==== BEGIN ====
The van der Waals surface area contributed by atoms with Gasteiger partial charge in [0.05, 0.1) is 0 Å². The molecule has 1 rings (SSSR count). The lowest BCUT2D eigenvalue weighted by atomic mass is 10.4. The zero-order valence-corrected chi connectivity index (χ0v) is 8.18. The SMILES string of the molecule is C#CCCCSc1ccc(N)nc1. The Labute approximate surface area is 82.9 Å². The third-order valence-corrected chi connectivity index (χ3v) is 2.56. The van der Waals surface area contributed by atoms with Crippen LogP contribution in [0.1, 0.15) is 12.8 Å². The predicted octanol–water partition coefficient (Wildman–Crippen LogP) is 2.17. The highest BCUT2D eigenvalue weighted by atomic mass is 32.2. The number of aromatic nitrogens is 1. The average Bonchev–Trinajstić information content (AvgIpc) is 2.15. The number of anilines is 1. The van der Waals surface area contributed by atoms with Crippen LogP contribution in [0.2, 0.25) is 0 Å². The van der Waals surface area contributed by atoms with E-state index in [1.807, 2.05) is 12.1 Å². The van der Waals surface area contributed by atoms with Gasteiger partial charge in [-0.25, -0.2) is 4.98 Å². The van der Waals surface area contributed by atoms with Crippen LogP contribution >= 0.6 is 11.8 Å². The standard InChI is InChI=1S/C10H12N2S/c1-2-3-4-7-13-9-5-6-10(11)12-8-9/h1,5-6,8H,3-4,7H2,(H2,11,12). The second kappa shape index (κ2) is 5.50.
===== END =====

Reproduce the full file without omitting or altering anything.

The van der Waals surface area contributed by atoms with Gasteiger partial charge in [0.05, 0.1) is 0 Å². The molecule has 1 rings (SSSR count). The lowest BCUT2D eigenvalue weighted by atomic mass is 10.4. The zero-order valence-corrected chi connectivity index (χ0v) is 8.18. The SMILES string of the molecule is C#CCCCSc1ccc(N)nc1. The Labute approximate surface area is 82.9 Å². The third-order valence-corrected chi connectivity index (χ3v) is 2.56. The van der Waals surface area contributed by atoms with Crippen LogP contribution in [0.1, 0.15) is 12.8 Å². The predicted octanol–water partition coefficient (Wildman–Crippen LogP) is 2.17. The highest BCUT2D eigenvalue weighted by atomic mass is 32.2. The number of aromatic nitrogens is 1. The average Bonchev–Trinajstić information content (AvgIpc) is 2.15. The number of anilines is 1. The van der Waals surface area contributed by atoms with Crippen LogP contribution in [0.2, 0.25) is 0 Å². The van der Waals surface area contributed by atoms with E-state index in [1.807, 2.05) is 12.1 Å². The van der Waals surface area contributed by atoms with Gasteiger partial charge in [-0.25, -0.2) is 4.98 Å². The van der Waals surface area contributed by atoms with Crippen LogP contribution >= 0.6 is 11.8 Å². The standard InChI is InChI=1S/C10H12N2S/c1-2-3-4-7-13-9-5-6-10(11)12-8-9/h1,5-6,8H,3-4,7H2,(H2,11,12). The second kappa shape index (κ2) is 5.50.